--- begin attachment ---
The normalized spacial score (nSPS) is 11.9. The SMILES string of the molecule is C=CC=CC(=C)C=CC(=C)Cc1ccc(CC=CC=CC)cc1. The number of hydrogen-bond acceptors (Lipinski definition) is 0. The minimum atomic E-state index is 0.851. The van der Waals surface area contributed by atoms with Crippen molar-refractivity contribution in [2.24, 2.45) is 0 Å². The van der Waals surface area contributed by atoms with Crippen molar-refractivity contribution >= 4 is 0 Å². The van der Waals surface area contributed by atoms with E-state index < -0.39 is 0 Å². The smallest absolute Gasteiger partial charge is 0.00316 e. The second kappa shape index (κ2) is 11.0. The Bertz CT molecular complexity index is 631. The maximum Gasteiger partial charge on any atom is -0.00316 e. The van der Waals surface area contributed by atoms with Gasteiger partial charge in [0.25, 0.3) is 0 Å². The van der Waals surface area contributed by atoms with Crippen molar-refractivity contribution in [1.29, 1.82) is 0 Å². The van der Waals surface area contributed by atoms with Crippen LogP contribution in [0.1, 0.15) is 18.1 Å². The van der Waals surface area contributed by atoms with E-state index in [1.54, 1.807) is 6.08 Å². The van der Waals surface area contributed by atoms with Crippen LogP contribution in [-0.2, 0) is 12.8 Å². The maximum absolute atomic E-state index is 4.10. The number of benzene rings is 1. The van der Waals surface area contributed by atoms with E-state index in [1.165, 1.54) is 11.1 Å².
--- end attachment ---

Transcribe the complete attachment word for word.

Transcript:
The normalized spacial score (nSPS) is 11.9. The SMILES string of the molecule is C=CC=CC(=C)C=CC(=C)Cc1ccc(CC=CC=CC)cc1. The number of hydrogen-bond acceptors (Lipinski definition) is 0. The minimum atomic E-state index is 0.851. The van der Waals surface area contributed by atoms with Crippen molar-refractivity contribution in [2.24, 2.45) is 0 Å². The van der Waals surface area contributed by atoms with Crippen molar-refractivity contribution >= 4 is 0 Å². The van der Waals surface area contributed by atoms with E-state index < -0.39 is 0 Å². The smallest absolute Gasteiger partial charge is 0.00316 e. The second kappa shape index (κ2) is 11.0. The Bertz CT molecular complexity index is 631. The maximum Gasteiger partial charge on any atom is -0.00316 e. The van der Waals surface area contributed by atoms with Gasteiger partial charge in [0.25, 0.3) is 0 Å². The van der Waals surface area contributed by atoms with Crippen molar-refractivity contribution in [1.29, 1.82) is 0 Å². The van der Waals surface area contributed by atoms with Crippen LogP contribution in [0.1, 0.15) is 18.1 Å². The van der Waals surface area contributed by atoms with E-state index in [1.54, 1.807) is 6.08 Å². The van der Waals surface area contributed by atoms with Crippen LogP contribution in [-0.2, 0) is 12.8 Å². The maximum absolute atomic E-state index is 4.10. The number of benzene rings is 1. The van der Waals surface area contributed by atoms with E-state index in [1.165, 1.54) is 11.1 Å².